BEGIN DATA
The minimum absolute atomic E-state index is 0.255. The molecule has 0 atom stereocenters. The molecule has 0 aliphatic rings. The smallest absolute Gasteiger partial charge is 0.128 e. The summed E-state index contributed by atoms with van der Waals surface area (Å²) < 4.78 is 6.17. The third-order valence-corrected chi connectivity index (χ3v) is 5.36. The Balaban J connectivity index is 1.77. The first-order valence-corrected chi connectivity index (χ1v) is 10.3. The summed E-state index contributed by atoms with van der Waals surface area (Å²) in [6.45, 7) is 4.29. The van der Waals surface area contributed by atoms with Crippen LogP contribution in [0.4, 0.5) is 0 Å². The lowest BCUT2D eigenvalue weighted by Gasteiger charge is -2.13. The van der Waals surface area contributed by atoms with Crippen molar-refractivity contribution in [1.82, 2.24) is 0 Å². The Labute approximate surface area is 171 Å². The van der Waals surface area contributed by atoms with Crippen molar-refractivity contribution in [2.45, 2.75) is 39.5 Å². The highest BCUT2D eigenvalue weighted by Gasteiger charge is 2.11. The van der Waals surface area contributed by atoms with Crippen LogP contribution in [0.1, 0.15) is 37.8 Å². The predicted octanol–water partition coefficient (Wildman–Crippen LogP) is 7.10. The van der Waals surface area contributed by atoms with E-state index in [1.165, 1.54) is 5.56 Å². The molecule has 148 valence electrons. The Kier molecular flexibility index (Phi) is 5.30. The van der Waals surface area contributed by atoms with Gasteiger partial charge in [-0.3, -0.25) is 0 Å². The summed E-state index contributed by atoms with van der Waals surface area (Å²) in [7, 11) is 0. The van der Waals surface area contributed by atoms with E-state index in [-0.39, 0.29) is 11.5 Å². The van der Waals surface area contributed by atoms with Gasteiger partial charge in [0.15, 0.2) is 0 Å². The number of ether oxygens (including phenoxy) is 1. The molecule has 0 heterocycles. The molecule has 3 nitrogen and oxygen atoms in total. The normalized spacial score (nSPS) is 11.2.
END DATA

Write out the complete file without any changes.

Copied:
The minimum absolute atomic E-state index is 0.255. The molecule has 0 atom stereocenters. The molecule has 0 aliphatic rings. The smallest absolute Gasteiger partial charge is 0.128 e. The summed E-state index contributed by atoms with van der Waals surface area (Å²) < 4.78 is 6.17. The third-order valence-corrected chi connectivity index (χ3v) is 5.36. The Balaban J connectivity index is 1.77. The first-order valence-corrected chi connectivity index (χ1v) is 10.3. The summed E-state index contributed by atoms with van der Waals surface area (Å²) in [6.45, 7) is 4.29. The van der Waals surface area contributed by atoms with Crippen LogP contribution in [0.4, 0.5) is 0 Å². The lowest BCUT2D eigenvalue weighted by Gasteiger charge is -2.13. The van der Waals surface area contributed by atoms with Crippen molar-refractivity contribution in [1.82, 2.24) is 0 Å². The Labute approximate surface area is 171 Å². The van der Waals surface area contributed by atoms with Crippen molar-refractivity contribution in [2.45, 2.75) is 39.5 Å². The highest BCUT2D eigenvalue weighted by Gasteiger charge is 2.11. The van der Waals surface area contributed by atoms with Crippen LogP contribution in [0.1, 0.15) is 37.8 Å². The predicted octanol–water partition coefficient (Wildman–Crippen LogP) is 7.10. The van der Waals surface area contributed by atoms with E-state index in [1.165, 1.54) is 5.56 Å². The molecule has 148 valence electrons. The Kier molecular flexibility index (Phi) is 5.30. The van der Waals surface area contributed by atoms with Gasteiger partial charge in [-0.3, -0.25) is 0 Å². The summed E-state index contributed by atoms with van der Waals surface area (Å²) in [7, 11) is 0. The van der Waals surface area contributed by atoms with E-state index in [-0.39, 0.29) is 11.5 Å². The van der Waals surface area contributed by atoms with Gasteiger partial charge in [0.15, 0.2) is 0 Å². The number of ether oxygens (including phenoxy) is 1. The molecule has 0 heterocycles. The molecule has 3 nitrogen and oxygen atoms in total. The normalized spacial score (nSPS) is 11.2.